No natural light? No problem.
Learn the trick of bouncing an artificial light source off of a matte surface for a diffused effect on the lighting. Lighting is the most basic photography principle that every wedding photographer should know and learn about for the simple reason that the kind of lighting that you get to play around with can make or break your wedding photo shoot. That is mainly one of the reasons why as a wedding photographer, you should always assess the wedding venue before the actual wedding day and advisably at around the same time that the wedding is actually happening so that you can recreate the lighting situation or at least mimic it and prepare enough for it during the actual wedding day.
If you are dealing with an artificial light source, it can be a bit harsh and the contrasts you end up producing during the process can turn out to be a little too sharp for comfort. You need to go out of your way to come up with some kind of diffusion tactic for your narrow light source as much as possible. Bounce it off of a matte white surface such as a white wall and observe the kind of lighting you get. You will most likely get a diffused kind of lighting that is quite flattering all across the board.
Light shone right in front of the subject can de-emphasize texture.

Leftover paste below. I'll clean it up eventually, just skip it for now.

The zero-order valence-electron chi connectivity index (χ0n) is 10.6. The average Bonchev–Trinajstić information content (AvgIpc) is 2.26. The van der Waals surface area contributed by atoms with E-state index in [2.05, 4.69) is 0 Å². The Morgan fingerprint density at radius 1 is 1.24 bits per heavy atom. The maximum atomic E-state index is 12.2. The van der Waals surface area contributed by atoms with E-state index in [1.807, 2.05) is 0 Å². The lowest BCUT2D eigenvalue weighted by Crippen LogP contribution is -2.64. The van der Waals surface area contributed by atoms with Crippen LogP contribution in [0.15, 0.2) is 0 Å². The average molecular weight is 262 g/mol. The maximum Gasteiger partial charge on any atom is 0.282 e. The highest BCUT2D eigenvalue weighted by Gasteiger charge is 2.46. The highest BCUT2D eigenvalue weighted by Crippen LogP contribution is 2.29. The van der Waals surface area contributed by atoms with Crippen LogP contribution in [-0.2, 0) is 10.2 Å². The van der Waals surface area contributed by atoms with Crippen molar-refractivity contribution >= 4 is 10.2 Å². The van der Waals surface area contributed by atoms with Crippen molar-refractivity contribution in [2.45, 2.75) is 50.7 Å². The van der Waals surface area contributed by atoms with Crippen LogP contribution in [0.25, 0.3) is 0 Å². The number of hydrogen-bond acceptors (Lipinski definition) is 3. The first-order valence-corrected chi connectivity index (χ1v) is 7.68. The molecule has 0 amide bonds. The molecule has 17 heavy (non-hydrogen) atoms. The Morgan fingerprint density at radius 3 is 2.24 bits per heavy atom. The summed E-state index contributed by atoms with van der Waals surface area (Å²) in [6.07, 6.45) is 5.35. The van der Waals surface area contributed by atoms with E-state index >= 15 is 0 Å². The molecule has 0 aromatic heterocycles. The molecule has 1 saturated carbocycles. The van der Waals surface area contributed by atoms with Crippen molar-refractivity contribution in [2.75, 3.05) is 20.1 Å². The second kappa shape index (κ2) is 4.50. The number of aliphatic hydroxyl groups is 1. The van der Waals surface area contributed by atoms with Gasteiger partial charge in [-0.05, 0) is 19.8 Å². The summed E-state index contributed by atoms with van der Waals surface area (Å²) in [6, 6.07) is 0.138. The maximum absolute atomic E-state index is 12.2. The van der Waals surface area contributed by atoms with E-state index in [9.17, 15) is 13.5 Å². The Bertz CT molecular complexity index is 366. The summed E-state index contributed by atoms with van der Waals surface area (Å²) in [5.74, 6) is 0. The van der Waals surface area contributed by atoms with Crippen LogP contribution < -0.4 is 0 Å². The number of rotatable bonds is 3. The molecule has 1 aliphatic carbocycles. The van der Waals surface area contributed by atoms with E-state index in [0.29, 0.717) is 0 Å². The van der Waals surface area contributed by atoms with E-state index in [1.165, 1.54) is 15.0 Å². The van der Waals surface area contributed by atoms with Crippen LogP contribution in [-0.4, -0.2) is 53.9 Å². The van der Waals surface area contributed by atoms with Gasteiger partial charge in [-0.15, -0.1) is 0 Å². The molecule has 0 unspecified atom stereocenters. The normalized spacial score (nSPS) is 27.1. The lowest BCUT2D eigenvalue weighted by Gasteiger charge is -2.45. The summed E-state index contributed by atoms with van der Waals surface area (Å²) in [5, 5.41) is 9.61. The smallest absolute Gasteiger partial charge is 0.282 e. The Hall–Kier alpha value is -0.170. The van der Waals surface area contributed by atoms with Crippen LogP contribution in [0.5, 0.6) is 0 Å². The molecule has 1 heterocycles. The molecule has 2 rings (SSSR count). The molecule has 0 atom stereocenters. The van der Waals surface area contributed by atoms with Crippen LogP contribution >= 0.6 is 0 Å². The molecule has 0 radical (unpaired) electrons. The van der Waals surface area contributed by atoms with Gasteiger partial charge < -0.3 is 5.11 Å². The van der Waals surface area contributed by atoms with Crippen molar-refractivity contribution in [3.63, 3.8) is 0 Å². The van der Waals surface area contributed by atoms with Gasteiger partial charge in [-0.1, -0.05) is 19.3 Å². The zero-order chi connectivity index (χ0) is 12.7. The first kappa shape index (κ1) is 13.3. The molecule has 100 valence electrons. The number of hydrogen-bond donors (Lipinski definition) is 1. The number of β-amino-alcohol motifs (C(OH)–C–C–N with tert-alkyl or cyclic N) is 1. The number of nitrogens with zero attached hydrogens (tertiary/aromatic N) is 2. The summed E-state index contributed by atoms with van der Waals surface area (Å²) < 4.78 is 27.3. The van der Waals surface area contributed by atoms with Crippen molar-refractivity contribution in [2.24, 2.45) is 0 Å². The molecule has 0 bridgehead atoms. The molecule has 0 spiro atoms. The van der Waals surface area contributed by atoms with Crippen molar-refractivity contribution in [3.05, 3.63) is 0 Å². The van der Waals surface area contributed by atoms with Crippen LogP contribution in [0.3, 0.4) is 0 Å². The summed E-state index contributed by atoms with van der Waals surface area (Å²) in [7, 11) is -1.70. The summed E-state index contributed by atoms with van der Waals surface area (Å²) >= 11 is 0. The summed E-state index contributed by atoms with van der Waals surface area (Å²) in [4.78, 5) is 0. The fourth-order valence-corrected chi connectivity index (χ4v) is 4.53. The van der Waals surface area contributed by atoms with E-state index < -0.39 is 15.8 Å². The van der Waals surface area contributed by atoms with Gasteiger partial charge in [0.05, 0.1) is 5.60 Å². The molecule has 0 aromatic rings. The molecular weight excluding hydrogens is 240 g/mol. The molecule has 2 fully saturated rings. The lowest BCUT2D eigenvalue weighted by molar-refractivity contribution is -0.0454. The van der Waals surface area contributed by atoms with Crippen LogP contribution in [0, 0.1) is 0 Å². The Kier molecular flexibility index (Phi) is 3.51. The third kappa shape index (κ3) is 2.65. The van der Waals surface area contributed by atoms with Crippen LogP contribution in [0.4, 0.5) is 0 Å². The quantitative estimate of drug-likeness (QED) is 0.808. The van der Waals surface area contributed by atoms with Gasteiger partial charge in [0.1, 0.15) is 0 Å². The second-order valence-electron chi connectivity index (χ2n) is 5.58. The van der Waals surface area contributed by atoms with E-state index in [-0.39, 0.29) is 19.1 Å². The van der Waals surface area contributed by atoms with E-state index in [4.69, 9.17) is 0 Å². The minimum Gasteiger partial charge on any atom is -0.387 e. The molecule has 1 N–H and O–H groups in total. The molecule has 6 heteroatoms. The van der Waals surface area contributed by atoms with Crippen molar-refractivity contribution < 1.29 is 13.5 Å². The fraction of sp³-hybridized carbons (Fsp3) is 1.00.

Try to avoid doing this, if you can help it. Artificial and extremely bright light shone right in front of your subject’s faces can turn out to wash out their features and it’s not a look that can turn out to be flattering for anyone, no matter how hard you may try to make it work. It just won’t. It doesn’t work that way and you should try to avoid it at the best of your capabilities. Unless your intent was to drown out the features up to the point wherein the said features will turn out to be almost erased already, then don’t go for the front light.
Backlight works great for a diffused lighting as well.
Another great lighting trick that would be nice to have up your sleeve all of the time as a wedding photographer based in Milton Keynes is the aspect of using a backlight. Lighting the set up from behind the subject’s back can give out that halo effect that will make the light feel kind of scattered and soft. It is something that can really work for portrait shots or even for the couple shots and group shots. This is something that you should take note of in particular especially if you are shooting indoors and you somewhat have some kind of control over the kind of lighting that you will be using during the photo shoot.
Broad light is always a great lighting option.
If you are at a loss about lighting, the best rule of thumb that you can take note of and take to the bank every single time is the fact that broad light is something that you should always try to go for. Broad light equates to soft and flattering light whereas narrow light equates to harshness and being full of contrasts.